A line of cars wait at the Lincoln Avenue railroad crossing Friday in Goshen. A sign typical of Goshen rail crossings, asks motorists to reduce air pollution by turning off their vehicle's engines. Goshen's production of greenhouse gases will be studied this summer. Staff photo  by Ben Mikesell
A line of cars wait at the Lincoln Avenue railroad crossing Friday in Goshen. A sign typical of Goshen rail crossings, asks motorists to reduce air pollution by turning off their vehicle's engines. Goshen's production of greenhouse gases will be studied this summer. Staff photo by Ben Mikesell
GOSHEN — How much greenhouse gases are produced in the city will be the topic of a study this summer.

The goal of the study is to provide a baseline for just how much greenhouses gases are produced locally and what the sources are. That information will be used in the future to “help Goshen employees identify greenhouse gas-reduction strategies for the municipality,” according to a news release from Mayor Jeremy Stutsman’s office.

Specifically, the study will gather data on the amount of energy consumed, the diversity of energy supplied to the grid, vehicle fuel use within the city and the amount of waste generated in the city.

Goshen is one of 13 Indiana communities that will be part of the study by the Indiana University Environmental Resilience Institute. An IU student will be assigned to Goshen to help collect data. In addition, city employees will have access to technical resources, a peer network and training in sustainability.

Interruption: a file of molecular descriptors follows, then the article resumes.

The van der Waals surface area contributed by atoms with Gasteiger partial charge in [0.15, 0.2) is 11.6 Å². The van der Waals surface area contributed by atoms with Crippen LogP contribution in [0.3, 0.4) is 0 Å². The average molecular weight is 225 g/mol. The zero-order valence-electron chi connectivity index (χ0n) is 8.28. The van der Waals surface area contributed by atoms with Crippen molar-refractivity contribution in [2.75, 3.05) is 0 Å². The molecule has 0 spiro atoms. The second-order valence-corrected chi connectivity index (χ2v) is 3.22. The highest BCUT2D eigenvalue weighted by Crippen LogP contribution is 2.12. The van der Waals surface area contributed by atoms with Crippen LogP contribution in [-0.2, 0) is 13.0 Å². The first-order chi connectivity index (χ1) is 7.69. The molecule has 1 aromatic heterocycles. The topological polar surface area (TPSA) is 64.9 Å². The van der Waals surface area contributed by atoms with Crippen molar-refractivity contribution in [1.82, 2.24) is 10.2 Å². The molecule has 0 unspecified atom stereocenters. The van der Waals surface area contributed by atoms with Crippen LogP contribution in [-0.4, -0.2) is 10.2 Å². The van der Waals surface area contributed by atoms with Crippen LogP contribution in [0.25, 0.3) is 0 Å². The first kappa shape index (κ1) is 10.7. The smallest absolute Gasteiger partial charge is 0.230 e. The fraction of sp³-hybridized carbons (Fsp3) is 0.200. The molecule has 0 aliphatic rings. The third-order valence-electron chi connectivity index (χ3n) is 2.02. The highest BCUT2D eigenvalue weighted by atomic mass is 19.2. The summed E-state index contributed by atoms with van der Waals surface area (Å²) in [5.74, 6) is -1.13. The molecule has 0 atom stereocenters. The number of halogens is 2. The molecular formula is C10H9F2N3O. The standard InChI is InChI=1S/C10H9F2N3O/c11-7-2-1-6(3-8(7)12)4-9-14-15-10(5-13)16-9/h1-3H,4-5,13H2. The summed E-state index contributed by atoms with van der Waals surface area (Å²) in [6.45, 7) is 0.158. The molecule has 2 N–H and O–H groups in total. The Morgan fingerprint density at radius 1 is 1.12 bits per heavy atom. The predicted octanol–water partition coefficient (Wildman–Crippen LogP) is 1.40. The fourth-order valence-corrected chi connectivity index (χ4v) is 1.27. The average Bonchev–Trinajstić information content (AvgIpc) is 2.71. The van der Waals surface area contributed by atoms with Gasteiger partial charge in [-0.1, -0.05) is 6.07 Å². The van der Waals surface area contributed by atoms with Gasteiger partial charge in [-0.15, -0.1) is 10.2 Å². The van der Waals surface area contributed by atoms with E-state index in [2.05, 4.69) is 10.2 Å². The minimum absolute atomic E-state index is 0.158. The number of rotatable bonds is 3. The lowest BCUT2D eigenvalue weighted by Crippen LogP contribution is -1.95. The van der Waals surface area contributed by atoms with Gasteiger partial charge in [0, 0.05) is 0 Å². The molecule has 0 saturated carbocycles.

“We are excited to start this process,” Stutsman said in the news release. “The more data we have, the better we can manage our budgets and plan for the future. An energy-efficient community will help us save dollars in the future, provide a better quality of life and help protect the next generation of community members.”

The collection of data, according to the news release, is the first step needed so local governments in Indiana can prepare for such events as heavier rainfall, flash floods, freeze and thaw cycles that degrade road pavement and other infrastructure.

The greenhouse gas study is the latest initiative by Stutsman to address greenhouse gases and the community’s impact on climate change.

In April, the mayor announced a “45 by '45” program. That project has the goal of increasing the city’s tree canopy to 45% by 2045.

City Forester Aaron Sawatsky-Kingsley is taking the lead on that city project. He told the members of the Goshen Board of Public Works and Safety in April that in order to reach the 45% canopy cover by 2045, the city will need to have between 78,000 and 104,000 trees by that target date. He said the current tree population in Goshen is estimated at 39,000 to 52,000.

In addition to the tree canopy and greenhouse gas study, Stutsman made a presentation to the Goshen school board April 23, telling board members city consultant Paul Steury will be leading an effort to create an environmental curriculum for local students.

Goshen Community Schools, Goshen College, Goshen Hospital, the chamber of commerce, Everence Financial and city government are financing the creation of the curriculum, according to Stutsman.

Other cities that will have similar studies completed this summer are Bloomington, Carmel, Columbus, Delaware County/Muncie, Evansville, Fort Wayne, Gary, Greencastle, Michigan City, Oldenburg, Richmond and West Lafayette.
© 2019 Community Newspaper Holdings, Inc.